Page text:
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Sabah property scene 'vibrant despite concerns'

STILL SAFE: The property sector in Sabah remains vibrant despite recent incidents, says Mr Chris Tan, an expert on property investments in East Malaysia.


    Oct 13, 2014

    Sabah property scene 'vibrant despite concerns'

    WITH limited land in Singapore and property-cooling measures in place, those looking to invest in real estate are now looking farther afield.

    One such location could be Sabah.

    This is despite the East Malaysian state being in the news lately over talk of secession, and Kuala Lumpur raising the security alert there following the release of a video showing terrorist group Abu Sayyaf pledging allegiance to the violent Islamic State of Iraq and Syria (ISIS) movement.

    When asked how such developments could affect property prices in Sabah, Chris Tan, an expert on property investments in East Malaysia and the founder and managing partner of Chur Associates, told My Paper: "While there are recent incidents of concern, the property sector remains vibrant.

    "The government has taken action to reinforce one of the longest coastlines in the world, and it is slowly showing results."

    The video had sparked concern because experts believe it was shot in the jungles of the southern Philippines, just across from Sabah.

    They also believe that the Abu Sayyaf group, whose main business is kidnapping for profit, has been inspired by ISIS' growth in the Middle East.

    But Mr Tan, who will be speaking at a My Paper Advance seminar on buying property in Johor and Sabah on Sunday, took pains to point out that, overall, Sabah is still a safe place.

    "A point to note is that these incidents took place in more isolated locations, and there is a balance between heavy surveillance and the exclusivity that tourists demand to juggle," he said.

    He also dismissed talk of secession, which cropped up during the recent Scottish referendum for independence.

    Mr Tan explained: "This is speculative in nature and nothing official is on the table.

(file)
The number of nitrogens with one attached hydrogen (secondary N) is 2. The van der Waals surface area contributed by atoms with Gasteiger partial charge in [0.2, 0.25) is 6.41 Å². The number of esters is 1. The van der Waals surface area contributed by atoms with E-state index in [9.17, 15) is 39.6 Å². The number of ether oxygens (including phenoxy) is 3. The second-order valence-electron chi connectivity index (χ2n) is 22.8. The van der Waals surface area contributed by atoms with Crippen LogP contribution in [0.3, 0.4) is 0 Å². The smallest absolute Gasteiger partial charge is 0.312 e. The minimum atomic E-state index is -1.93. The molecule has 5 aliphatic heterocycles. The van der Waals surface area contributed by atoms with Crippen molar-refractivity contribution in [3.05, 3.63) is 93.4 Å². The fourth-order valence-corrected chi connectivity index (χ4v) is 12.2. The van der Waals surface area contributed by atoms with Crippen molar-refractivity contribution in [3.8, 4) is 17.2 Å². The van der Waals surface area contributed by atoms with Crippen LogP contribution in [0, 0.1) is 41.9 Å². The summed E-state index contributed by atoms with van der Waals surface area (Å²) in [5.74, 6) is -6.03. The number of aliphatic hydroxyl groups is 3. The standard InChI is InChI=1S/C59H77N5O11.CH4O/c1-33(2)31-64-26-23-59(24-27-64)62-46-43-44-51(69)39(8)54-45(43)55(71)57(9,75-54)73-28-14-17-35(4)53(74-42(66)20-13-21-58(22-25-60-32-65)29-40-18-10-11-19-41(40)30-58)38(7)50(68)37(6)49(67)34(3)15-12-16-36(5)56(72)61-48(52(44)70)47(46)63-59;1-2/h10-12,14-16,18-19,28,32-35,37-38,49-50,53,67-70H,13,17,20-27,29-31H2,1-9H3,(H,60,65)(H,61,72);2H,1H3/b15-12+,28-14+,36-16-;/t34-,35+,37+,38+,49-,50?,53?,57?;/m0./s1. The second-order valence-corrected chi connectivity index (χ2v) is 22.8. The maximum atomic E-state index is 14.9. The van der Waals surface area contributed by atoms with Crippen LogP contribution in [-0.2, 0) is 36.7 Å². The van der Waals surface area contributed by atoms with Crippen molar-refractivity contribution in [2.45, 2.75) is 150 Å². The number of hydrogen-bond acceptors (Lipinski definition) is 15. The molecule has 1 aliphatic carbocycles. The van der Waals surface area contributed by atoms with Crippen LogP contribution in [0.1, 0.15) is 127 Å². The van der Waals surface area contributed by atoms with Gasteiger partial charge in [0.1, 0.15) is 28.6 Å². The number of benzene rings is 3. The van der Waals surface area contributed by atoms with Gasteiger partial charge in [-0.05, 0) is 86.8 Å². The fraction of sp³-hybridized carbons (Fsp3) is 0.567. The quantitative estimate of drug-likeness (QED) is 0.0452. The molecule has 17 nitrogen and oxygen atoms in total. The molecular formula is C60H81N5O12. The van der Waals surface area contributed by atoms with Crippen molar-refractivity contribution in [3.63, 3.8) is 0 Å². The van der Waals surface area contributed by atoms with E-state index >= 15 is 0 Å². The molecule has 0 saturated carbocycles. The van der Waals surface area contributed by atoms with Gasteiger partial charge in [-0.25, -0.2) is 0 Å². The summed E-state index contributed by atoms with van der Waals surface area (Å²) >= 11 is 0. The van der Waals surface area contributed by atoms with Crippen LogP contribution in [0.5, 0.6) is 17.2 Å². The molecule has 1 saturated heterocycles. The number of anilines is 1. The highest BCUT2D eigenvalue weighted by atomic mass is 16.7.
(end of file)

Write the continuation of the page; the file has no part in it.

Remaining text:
"Politically, this is extremely unlikely given that West Malaysia's political parties and even the opposition have established their stronghold in Sabah.

    "The politicians in power now have every intention and commitment to keep Malaysia the way it is."

    Mr Tan noted that, as an investment location, Sabah has many things going for it. These include its capital, Kota Kinabalu, having one factor that other cities in Malaysia do not have: building-height restrictions due to its airport's proximity to the Central Business District.

    He also pointed out that Sabah has Malaysia's second-busiest airport, is packed with plenty of international direct-flight connections, and is the country's oil and gas hub.

    The other speakers at the seminar will be Khalil Adis, Vincent Tan and Richard Oon.

    Mr Adis, founder of Khalil Adis Consultancy and brand ambassador for Iskandar Malaysia, will discuss the incentives and pitfalls of investing in Johor's Iskandar region.

    Mr Vincent Tan, head of Mah Sing Group's Singapore office, will address Malaysian real-estate trends.

    Mr Oon, the national tax director at TY Teoh International, will speak on the mechanics behind the impending goods and services tax roll-out in Malaysia, and how it will affect property investors.

    The seminar will be held at Singapore Press Holdings' News Centre Auditorium in Toa Payoh on Sunday from 2pm to 5pm. There will be a registration fee of $5. Participants will receive goodie bags and refreshments. To register, visit